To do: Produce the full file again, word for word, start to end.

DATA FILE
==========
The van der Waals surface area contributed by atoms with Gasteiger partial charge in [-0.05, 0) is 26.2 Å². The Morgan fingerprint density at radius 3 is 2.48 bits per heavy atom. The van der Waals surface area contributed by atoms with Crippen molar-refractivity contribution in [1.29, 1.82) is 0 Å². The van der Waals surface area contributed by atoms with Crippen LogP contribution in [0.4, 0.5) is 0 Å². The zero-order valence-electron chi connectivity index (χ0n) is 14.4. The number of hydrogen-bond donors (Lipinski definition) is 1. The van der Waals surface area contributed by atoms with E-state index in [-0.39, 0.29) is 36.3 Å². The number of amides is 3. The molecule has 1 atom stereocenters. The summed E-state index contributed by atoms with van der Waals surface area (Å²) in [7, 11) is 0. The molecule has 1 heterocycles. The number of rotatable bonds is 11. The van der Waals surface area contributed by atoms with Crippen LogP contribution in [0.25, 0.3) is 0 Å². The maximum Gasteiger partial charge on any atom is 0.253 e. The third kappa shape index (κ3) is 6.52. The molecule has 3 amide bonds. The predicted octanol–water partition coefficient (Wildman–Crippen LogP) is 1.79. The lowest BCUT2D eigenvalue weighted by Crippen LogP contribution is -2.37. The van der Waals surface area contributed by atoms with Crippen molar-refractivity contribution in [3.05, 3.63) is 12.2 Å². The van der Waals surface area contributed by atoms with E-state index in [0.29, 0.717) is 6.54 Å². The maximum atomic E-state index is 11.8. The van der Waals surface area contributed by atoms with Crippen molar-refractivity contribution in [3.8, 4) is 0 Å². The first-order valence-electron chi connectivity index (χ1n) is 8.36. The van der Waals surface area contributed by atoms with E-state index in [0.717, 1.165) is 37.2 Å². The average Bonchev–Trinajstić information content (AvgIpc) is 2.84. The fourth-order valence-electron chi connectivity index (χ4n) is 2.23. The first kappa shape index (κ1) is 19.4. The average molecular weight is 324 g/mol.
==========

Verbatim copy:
The van der Waals surface area contributed by atoms with Gasteiger partial charge in [-0.05, 0) is 26.2 Å². The Morgan fingerprint density at radius 3 is 2.48 bits per heavy atom. The van der Waals surface area contributed by atoms with Crippen molar-refractivity contribution in [1.29, 1.82) is 0 Å². The van der Waals surface area contributed by atoms with Crippen LogP contribution in [0.4, 0.5) is 0 Å². The zero-order valence-electron chi connectivity index (χ0n) is 14.4. The number of hydrogen-bond donors (Lipinski definition) is 1. The van der Waals surface area contributed by atoms with E-state index in [-0.39, 0.29) is 36.3 Å². The number of amides is 3. The molecule has 1 atom stereocenters. The summed E-state index contributed by atoms with van der Waals surface area (Å²) in [7, 11) is 0. The molecule has 1 heterocycles. The number of rotatable bonds is 11. The van der Waals surface area contributed by atoms with Crippen LogP contribution in [0.25, 0.3) is 0 Å². The maximum Gasteiger partial charge on any atom is 0.253 e. The third kappa shape index (κ3) is 6.52. The molecule has 3 amide bonds. The predicted octanol–water partition coefficient (Wildman–Crippen LogP) is 1.79. The lowest BCUT2D eigenvalue weighted by Crippen LogP contribution is -2.37. The van der Waals surface area contributed by atoms with Crippen molar-refractivity contribution in [3.05, 3.63) is 12.2 Å². The van der Waals surface area contributed by atoms with E-state index in [0.29, 0.717) is 6.54 Å². The maximum atomic E-state index is 11.8. The van der Waals surface area contributed by atoms with Crippen molar-refractivity contribution in [3.8, 4) is 0 Å². The first-order valence-electron chi connectivity index (χ1n) is 8.36. The van der Waals surface area contributed by atoms with E-state index in [0.717, 1.165) is 37.2 Å². The average Bonchev–Trinajstić information content (AvgIpc) is 2.84. The fourth-order valence-electron chi connectivity index (χ4n) is 2.23. The first kappa shape index (κ1) is 19.4. The average molecular weight is 324 g/mol.